Kilimanjaro via the Rongai Route
Following some very long journeys from Europe, and particularly from the States for three of the team, as we met for breakfast on Saturday morning the excitement at getting started at last was obvious. There was time to meet the guides for the trip, check our kit and to sort out any last minute problems, before setting off on the long bus ride to the Rongai Gate for the start of this expedition to Kilimanjaro via the Rongai Route.
En route, low cloud hanging around the base of Kilimanjaro meant that there was not the slightest hint of the vast mountain that loomed above as we spent several hours driving around its base. Eventually, we began to make our way up through pine forests more reminiscent of Scotland that Africa, until the sudden sigh of a baboon made us remember where we really were. Once the bus was unloaded and the porters prepared, we set off walking though the forest to our first camp, Simba Camp, at 1740 m.
The following morning, we set off walking through the thinning forest and at about 9 o’clock we were teased by a glimpse of Kibo through the trees. From this angle it appeared as a rocky ridge topped by a thin sliver of snow on the top, much closer and higher than I expected it to look. But not long after the clouds took it away again. We continued up through moorland and heath, enjoying occasional views through the clouds, seeing plenty of alpine flowers, and marvelling at the lava formations including the two cave areas on the route, whose curved rooves are formed of sheets of lava. After a hearty cooked lunch, we continued walking and in the afternoon, the clouds cleared for a while giving us a good view of Kibo and some glimpses of Mawenzi before we reached our next campsite at the Kikelewa Caves.
On Monday morning, a few people experienced headaches as the altitude began to make itself felt, but these had largely disappeared after breakfast. We made the short, steep ascent to Mawenzi Tarn quite quickly to be greeted by the porters singing the customary expedition songs. After another good lunch, we settled down to an afternoon’s rest as we entered the main acclimatisation phase of the trip.
After a lie in and a leisurely breakfast at 8.30, by 9.30 we were heading up towards one of the dramatic rocky ridges leading to Mawenzi, in search of some thinner air to help push our acclimatisation by “climbing high, sleeping low.” We made our way up a ridge quite like Striding Edge or the Carn Mor Dearg Arête until we could safely go no further. Everyone seemed to enjoy the excitement of the more technical terrain, and we then passed an hour or so playing silly but addictive naming games until we felt the time was right to descend back to Mawenzi Tarn for another lunch and afternoon siesta.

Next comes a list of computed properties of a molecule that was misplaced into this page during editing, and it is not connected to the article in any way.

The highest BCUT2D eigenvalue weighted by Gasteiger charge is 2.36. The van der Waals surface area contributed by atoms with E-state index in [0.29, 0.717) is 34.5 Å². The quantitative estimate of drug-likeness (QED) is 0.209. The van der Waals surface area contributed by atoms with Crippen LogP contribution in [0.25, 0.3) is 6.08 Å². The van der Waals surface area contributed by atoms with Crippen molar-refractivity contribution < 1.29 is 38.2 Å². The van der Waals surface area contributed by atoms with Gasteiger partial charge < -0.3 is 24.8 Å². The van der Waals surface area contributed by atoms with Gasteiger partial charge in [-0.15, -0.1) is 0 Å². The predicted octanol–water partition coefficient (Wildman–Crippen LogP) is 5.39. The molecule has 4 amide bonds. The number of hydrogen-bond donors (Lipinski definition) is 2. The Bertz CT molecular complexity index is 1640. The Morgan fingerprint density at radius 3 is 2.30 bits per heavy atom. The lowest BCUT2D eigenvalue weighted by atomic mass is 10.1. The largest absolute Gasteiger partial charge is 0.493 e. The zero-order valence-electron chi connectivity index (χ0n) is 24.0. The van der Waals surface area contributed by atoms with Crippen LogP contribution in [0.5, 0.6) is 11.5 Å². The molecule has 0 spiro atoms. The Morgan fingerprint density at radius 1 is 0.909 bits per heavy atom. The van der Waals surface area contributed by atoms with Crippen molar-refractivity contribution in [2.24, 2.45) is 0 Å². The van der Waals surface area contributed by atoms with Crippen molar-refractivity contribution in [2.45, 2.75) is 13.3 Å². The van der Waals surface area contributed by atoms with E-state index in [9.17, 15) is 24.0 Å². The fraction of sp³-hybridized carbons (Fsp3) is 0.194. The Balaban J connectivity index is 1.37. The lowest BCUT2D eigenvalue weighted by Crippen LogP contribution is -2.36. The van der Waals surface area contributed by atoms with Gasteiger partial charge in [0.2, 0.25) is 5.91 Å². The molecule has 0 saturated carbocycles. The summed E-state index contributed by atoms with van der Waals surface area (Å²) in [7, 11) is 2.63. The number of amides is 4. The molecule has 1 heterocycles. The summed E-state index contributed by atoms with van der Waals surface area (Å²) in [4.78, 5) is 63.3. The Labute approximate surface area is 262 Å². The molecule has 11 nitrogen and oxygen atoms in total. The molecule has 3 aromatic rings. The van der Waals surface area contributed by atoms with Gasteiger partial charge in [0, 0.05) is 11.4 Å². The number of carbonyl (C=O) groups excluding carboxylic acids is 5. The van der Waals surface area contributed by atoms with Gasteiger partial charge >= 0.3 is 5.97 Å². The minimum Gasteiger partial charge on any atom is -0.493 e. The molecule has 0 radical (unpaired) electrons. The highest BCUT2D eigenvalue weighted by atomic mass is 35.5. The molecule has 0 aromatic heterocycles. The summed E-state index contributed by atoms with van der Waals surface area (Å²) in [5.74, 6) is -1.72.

The excitement was really building the following morning, Wednesday, as we knew that there were no more full days or nights before we would be setting off for our summit attempt. The walk across the lunar landscape of The Saddle was something or an easy recovery walk and we enjoyed great views of both Kibo and Mawenzi behind us. The long approach to Kibo Camp, however, was deceptively long and the huts never seemed to get closer while our breathing became more laboured with the additional altitude. But we eventually made it and later settled down to another filling cooked lunch.
The afternoon was spent choosing and preparing clothing and equipment ready for the summit day, and having another final rest before the early evening meal. After the meal, our head guide came into the communal tent to give us a briefing on how the summit trip would go, and then we settled down for a final rest, as best we could manage.
At midnight the camp staff awoke us and by the light of our head torches we made our final preparations and drank a few last cups of tea. Then there was no reason to delay longer, and by 1.00 am we set off. The pace up the scree zig-zags was slow but steady and relentless, and for some people barely enough to keep themselves warm. But we were quite a strong group and after a few hours we had made ground on others who had started much earlier. We overtook group after group until we were high up on the screes on Kibo’s flanks, and eventually popped out onto Gilman’s Point at about 6.15. The sun was beginning to show on the horizon and the view was breathtaking, though there was little time to savour it in the crowds that were developing at the Point.
We continued on around the crater rim passing Stella Point and enjoying the stunning views of the summit ice fields and glaciers, much more extensive than I had imagined. Finally, after numerous lung-busting false summits, by 7.45 we were stood alongside that very famous sign marking the highest point in Africa. Having made such a long ascent over several hours, there is sadly not time to linger at the summit so after a few photographs and hand-shakes, we began to make our way down. It took surprisingly little time to retrace our steps down the crater rim, and then swiftly down the scree slope that we had slogged our way up not so long before. At 10.30 we had all reached our Kibo tents once again, and people collapsed to get some rest and sleep for a couple of hours. We were woken once again for lunch, after which we set off at 1.00pm to head down to Horrombo Camp, arriving by 4.00pm. There was a huge sense of achievement at our summit success, but also a sense of anti-climax that it was now all over and a feeling that the summit was some sort of surreal vision rather than somewhere we had actually been standing a few hours earlier.